THEY SAY dog is a man’s best friend. But to Bristolian Sarah Hendy, her Labrador Cheese is so much more.

The two enjoy the most remarkable of bonds, with Cheese acting as her mental health assistance dog and giving her strength as she fights incurable leukaemia.

Before getting the playful pooch in 2014, the 47-year-old, from Bishopsworth, did not leave her house unaided for five years.

Her confidence has since come on in leaps and bounds thanks to five-year-old Cheese, and now the pair have been nominated but narrowly missed out on the final short-list for a prestigious award which could land them a visit to Crufts, the world’s biggest dog show.

Fittingly, the duo are in the man’s best friend category of the Friends for Life competition, and as Sarah explains, it’s clear to see exactly why.

“He is an absolute angel – we brought him home when he was seven weeks, and I thought it would take him a while to bond with us, but within 20 minutes he was coming to sit with us,” she said.

“He’s so chilled and laid back. If I was having a particularly bad day, he just wouldn’t leave my side. If I cried, he’d come and lick my face and he always knew when I was having a bad day.

“He was so protective, if my mum visited and gave me a hug, he would try and push her out of the way!

“I was diagnosed with leukaemia in April 2017, and that’s where he came into his own – he was my mental health dog, that’s what he’s trained for.

“But there were days where I was just so weak I couldn’t do things, and he learned to pick things up for me. He just never left my side and he came into hospital with me every time I had to have chemo. He was always there.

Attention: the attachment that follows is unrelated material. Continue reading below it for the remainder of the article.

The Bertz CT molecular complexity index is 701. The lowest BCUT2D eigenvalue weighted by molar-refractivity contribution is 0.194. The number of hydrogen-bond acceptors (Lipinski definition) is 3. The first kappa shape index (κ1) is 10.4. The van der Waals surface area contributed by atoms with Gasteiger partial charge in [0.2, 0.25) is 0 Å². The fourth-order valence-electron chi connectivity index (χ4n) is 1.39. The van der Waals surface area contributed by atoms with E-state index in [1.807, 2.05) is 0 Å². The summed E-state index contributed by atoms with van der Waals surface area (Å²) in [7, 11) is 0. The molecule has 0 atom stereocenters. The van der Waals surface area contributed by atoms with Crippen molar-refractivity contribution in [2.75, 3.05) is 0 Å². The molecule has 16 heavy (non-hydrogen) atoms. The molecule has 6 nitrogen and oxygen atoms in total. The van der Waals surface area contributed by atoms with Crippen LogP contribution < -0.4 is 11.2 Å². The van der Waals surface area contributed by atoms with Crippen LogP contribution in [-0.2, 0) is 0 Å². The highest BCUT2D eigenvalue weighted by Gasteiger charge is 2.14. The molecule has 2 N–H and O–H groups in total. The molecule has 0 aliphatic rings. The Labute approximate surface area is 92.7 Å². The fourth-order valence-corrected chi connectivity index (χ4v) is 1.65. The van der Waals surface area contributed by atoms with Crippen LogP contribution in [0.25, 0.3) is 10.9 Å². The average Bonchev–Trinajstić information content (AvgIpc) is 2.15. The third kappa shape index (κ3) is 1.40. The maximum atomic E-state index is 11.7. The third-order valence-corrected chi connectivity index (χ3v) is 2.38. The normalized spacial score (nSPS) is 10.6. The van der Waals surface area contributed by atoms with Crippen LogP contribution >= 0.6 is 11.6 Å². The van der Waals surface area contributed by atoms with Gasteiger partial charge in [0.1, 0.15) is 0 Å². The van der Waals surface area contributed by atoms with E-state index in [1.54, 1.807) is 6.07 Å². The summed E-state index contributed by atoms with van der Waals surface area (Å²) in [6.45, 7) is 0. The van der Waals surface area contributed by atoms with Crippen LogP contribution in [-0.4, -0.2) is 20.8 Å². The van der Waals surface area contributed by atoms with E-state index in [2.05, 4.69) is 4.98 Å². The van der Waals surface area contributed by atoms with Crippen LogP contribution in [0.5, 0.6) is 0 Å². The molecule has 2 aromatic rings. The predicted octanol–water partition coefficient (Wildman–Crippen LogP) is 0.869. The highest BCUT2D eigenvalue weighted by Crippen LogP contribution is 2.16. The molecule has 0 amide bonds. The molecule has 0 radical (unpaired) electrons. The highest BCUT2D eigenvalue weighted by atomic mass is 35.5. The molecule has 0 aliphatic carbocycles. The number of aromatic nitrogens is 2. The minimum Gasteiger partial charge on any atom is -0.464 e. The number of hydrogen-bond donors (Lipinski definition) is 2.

“And that year, he made so many people happy, even if people didn’t make a fuss of him, they’d just look at him and say, ‘he’s lovely’.

“All the staff and patients at the hospital loved him and he was fabulous.

“I always had worries about telling people that Cheese was my mental health assistance dog but since getting cancer I really don’t care who knows!”

The Kennel Club wants to celebrate and share the amazing stories of how dogs give back to us every day of our lives. There will be one winner per category, decided through a public vote and the overall winner will be announced in the NEC arena at Crufts 2019. 

The winner will also be awarded £5,000 and the runners up will each receive – for their nominated canine charity – £1,000 from the Kennel Club Charitable Trust – helping to make a difference for dogs. 

The unique name given to the Golden Labrador came about after a discussion with a friend – and followed a trend Sarah, who has a son, 22-year-old Jacob and a 20-year-old daughter, Sophie, had established with previous pets.

“We had a dog called Flora and a chocolate Labrador called Bran – he was called Branston Pickle more than Bran a lot of the time,” said Sarah, who is a regular at Crufts on her favourite Gundog Day.

“I lost those two and then I knew I was going to have a yellow Labrador pup as my next dog, so we were having a silly conversation about yellow foods.

“We said ‘cheese’ and laughed about it because we really liked it. It’s a difficult name to say without smiling, so it’s quite difficult to tell him off!

“I do tend to get more dogs run up to me though because some dog owners use it as a recall word!”